Whilst empirical data is lacking, it seems from anecdotal evidence and published books that Coutada 5 used to be a veritable wildlife paradise during the period of Portuguese supremacy. However, during the protracted civil war following on the withdrawal of the colonial power, civil order collapsed and the biodiversity resources of Coutada 5 were unsustainably utilised to such an extent that virtually all the major herbivore and carnivore species became extirpated. The unsustainable utilisation of renewable natural resources continues to this day. Relic populations of impala, kudu and nyala, as well as small populations of smaller antelope such as suni and oribi, still occur. The species that were exterminated include lion, elephant, buffalo, sable antelope, Lichtenstein's hartebeest, eland, plains zebra, blue wildebeest, reedbuck and waterbuck. Hippo and crocodiles can still be found in the Rio Save, albeit in diminished numbers.

However, the diversity of habitats escaped largely unscathed, except for the long-term negative impacts arising from frequent and uncontrolled veldt fires that take place annually. These habitats include sizeable mangrove swamps along the Indian Ocean coast, a number of intertidal salt marshes, dambos to the landward side of the marshes and the mangroves, and a mosaic of vegetation types. The more important vegetation types include Mixed Deciduous Woodland (extensive), Mopane Woodland/scrub (extensive), Riparian Woodlands (limited), Grassland/Hyphaene Palm Savannah, (extensive), Miombo Woodland with Thickets (relatively restricted but often locally prominent), and also Thickets, including Androstaychys johnsoni thickets, Mixed Deciduous Thickets, and Rocky Outcrop thickets.

Avifaunal and herpetofaunal surveys have not been completed yet, but it seems as if in both instances the species richness and numbers of animals are unexpectedly depauperate. Anthropogenic influences, such as frequent fires and other man-made disturbances, may be the reasons behind this situation.

The condition of the grazing for herbivores varies according to soil types and the local frequency of man-induced fires. In the almost total absence of grazers, the quality of the grazing deteriorated due to underutilisation, but can nevertheless be classified as between good and even excellent. The carrying capacity for herbivores has provisionally and conservatively been calculated as 1 LSU/16 ha (LSU = Large Stock Unit)

An extensive (possibly the largest in the world) wildlife re-introduction program will be launched. This program will meet with all the relevant international norms, policies, definitions and standards, including all the listed biological, sociological and legal requirements. The to-be-relocated list includes 20 species, ranging from the elephant and buffalo down to the suni and oribi. Based on the above LSU carrying capacity of 16 ha/LSU, the planned 210 000 ha wildlife-wilderness block can accommodate an impressive total of 3 125 LSU's.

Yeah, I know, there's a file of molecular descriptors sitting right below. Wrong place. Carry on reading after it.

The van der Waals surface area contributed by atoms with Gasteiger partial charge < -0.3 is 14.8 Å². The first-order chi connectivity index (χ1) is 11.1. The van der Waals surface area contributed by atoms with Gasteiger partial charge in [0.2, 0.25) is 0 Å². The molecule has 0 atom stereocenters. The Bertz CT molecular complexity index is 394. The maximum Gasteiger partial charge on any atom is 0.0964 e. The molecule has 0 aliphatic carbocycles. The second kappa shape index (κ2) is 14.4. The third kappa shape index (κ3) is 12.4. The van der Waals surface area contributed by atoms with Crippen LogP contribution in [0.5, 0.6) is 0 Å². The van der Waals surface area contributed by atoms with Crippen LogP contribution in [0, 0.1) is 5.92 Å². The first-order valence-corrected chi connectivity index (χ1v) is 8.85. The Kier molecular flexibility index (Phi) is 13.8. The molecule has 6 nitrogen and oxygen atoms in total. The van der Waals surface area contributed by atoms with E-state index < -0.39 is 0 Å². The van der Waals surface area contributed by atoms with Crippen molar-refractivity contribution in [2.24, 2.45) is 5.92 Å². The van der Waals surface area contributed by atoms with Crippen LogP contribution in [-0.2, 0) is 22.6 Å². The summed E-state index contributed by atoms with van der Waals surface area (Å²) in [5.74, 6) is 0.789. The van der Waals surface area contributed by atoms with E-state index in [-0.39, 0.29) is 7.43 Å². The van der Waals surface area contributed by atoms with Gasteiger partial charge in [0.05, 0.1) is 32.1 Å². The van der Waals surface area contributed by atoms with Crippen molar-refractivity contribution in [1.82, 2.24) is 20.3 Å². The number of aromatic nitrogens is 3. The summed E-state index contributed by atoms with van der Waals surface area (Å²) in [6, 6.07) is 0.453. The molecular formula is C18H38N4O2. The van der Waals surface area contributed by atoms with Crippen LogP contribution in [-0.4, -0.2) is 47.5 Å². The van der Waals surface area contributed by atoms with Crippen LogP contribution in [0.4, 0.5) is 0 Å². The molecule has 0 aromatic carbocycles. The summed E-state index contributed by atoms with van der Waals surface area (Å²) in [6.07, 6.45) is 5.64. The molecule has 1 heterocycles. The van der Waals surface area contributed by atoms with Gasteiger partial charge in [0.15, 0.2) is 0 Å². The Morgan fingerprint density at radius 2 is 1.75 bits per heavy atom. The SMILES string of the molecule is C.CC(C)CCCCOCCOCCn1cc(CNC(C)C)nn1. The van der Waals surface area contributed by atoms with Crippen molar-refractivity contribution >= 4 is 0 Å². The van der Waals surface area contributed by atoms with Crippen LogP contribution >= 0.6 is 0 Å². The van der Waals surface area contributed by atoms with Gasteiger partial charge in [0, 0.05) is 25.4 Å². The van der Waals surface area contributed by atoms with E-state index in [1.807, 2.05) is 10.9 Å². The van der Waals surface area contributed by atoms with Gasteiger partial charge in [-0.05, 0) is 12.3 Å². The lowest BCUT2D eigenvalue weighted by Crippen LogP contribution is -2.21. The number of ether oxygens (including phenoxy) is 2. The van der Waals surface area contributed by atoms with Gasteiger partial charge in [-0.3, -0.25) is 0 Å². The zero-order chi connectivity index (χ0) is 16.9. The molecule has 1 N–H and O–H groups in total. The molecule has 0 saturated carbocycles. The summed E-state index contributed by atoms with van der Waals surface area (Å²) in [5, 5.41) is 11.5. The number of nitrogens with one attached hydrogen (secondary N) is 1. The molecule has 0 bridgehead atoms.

The state of the conservation of the country's biodiversity resources in Mozambique is not good. Though protected areas (Coutadas included) constitute about 16% of the total area, most of the protected areas have suffered from human encroachments and the resulting decline in wildlife numbers. The country drew up a comprehensive Strategy and Action Plan for the rehabilitation and conservation of biodiversity. This Plan lists eight conservation objectives (with four relevant to Coutada 5), and nine sustainable utilisation objectives (with six being relevant to Coutada 5). In the case of Coutada 5 the realisation of these objectives are threatened by the bush meat menace (illegal hunting), human settlements, extensive wood fuel harvesting, and the illegal logging of hardwood species.

With regards to the floral component, conservation and management priorities will be aimed at identifying and managing special preservation areas, fire management, and establishing photographic monitoring points.

The conservation and management of the terrestrial fauna will centre on a comprehensive wildlife re-introduction program. This program will strive to establish and maintain viable free-ranging populations of herbivores and carnivores, which in turn will lead to the necessity of population control. Such control will include trophy hunting as the mainstay of economic use, and the removal of excess game by means of culling and live capture. In order to contain, manage and protect the expensive and scarce relocated species, the erection of a game-proof electrified fence around the planned core wildlife-wilderness area of 210 000 ha will be an imperative. The matter of ownership of the re-introduced wildlife will need to be cleared with the government. The Terrestrial Wildlife Sustainable Utilisation Plan entails three modules: firstly establishing the core wildlife-wilderness area (11 steps), secondly the establishment and utilisation of herbivores (also 11 steps) and lastly the establishment and utilisation of carnivores (a nine step procedure). The plans for the three modules provide a broad range of guidelines, with, in most instances, implementation requirements.